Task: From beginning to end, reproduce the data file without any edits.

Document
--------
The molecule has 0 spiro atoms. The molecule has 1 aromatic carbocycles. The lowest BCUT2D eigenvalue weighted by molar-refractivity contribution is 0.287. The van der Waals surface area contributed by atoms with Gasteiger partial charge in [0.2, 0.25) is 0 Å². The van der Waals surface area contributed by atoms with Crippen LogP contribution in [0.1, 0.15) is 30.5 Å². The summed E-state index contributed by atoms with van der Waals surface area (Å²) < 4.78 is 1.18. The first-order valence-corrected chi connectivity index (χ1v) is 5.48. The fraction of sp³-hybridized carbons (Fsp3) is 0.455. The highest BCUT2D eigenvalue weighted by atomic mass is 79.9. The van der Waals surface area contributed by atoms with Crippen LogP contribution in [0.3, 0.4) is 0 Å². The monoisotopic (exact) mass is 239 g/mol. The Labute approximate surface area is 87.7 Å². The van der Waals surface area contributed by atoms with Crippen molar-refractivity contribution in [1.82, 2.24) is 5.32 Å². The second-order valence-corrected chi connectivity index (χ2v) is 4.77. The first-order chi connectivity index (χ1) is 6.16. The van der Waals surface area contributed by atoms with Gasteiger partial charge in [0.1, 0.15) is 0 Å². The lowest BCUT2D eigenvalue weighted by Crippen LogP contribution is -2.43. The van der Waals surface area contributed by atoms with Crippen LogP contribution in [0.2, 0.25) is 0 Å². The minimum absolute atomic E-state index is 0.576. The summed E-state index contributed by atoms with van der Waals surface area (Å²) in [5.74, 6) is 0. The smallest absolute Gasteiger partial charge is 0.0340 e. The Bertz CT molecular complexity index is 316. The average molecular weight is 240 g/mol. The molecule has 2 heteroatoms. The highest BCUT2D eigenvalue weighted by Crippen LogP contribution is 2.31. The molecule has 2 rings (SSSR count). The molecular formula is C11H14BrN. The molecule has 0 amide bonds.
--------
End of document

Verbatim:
The molecule has 0 spiro atoms. The molecule has 1 aromatic carbocycles. The lowest BCUT2D eigenvalue weighted by molar-refractivity contribution is 0.287. The van der Waals surface area contributed by atoms with Gasteiger partial charge in [0.2, 0.25) is 0 Å². The van der Waals surface area contributed by atoms with Crippen LogP contribution in [0.1, 0.15) is 30.5 Å². The summed E-state index contributed by atoms with van der Waals surface area (Å²) < 4.78 is 1.18. The first-order valence-corrected chi connectivity index (χ1v) is 5.48. The fraction of sp³-hybridized carbons (Fsp3) is 0.455. The highest BCUT2D eigenvalue weighted by atomic mass is 79.9. The van der Waals surface area contributed by atoms with Crippen LogP contribution in [0.3, 0.4) is 0 Å². The monoisotopic (exact) mass is 239 g/mol. The Labute approximate surface area is 87.7 Å². The van der Waals surface area contributed by atoms with Crippen molar-refractivity contribution in [1.82, 2.24) is 5.32 Å². The second-order valence-corrected chi connectivity index (χ2v) is 4.77. The first-order chi connectivity index (χ1) is 6.16. The van der Waals surface area contributed by atoms with Gasteiger partial charge in [0.1, 0.15) is 0 Å². The lowest BCUT2D eigenvalue weighted by Crippen LogP contribution is -2.43. The van der Waals surface area contributed by atoms with Crippen LogP contribution in [0.2, 0.25) is 0 Å². The minimum absolute atomic E-state index is 0.576. The summed E-state index contributed by atoms with van der Waals surface area (Å²) in [5.74, 6) is 0. The smallest absolute Gasteiger partial charge is 0.0340 e. The Bertz CT molecular complexity index is 316. The average molecular weight is 240 g/mol. The molecule has 2 heteroatoms. The highest BCUT2D eigenvalue weighted by Crippen LogP contribution is 2.31. The molecule has 2 rings (SSSR count). The molecular formula is C11H14BrN. The molecule has 0 amide bonds.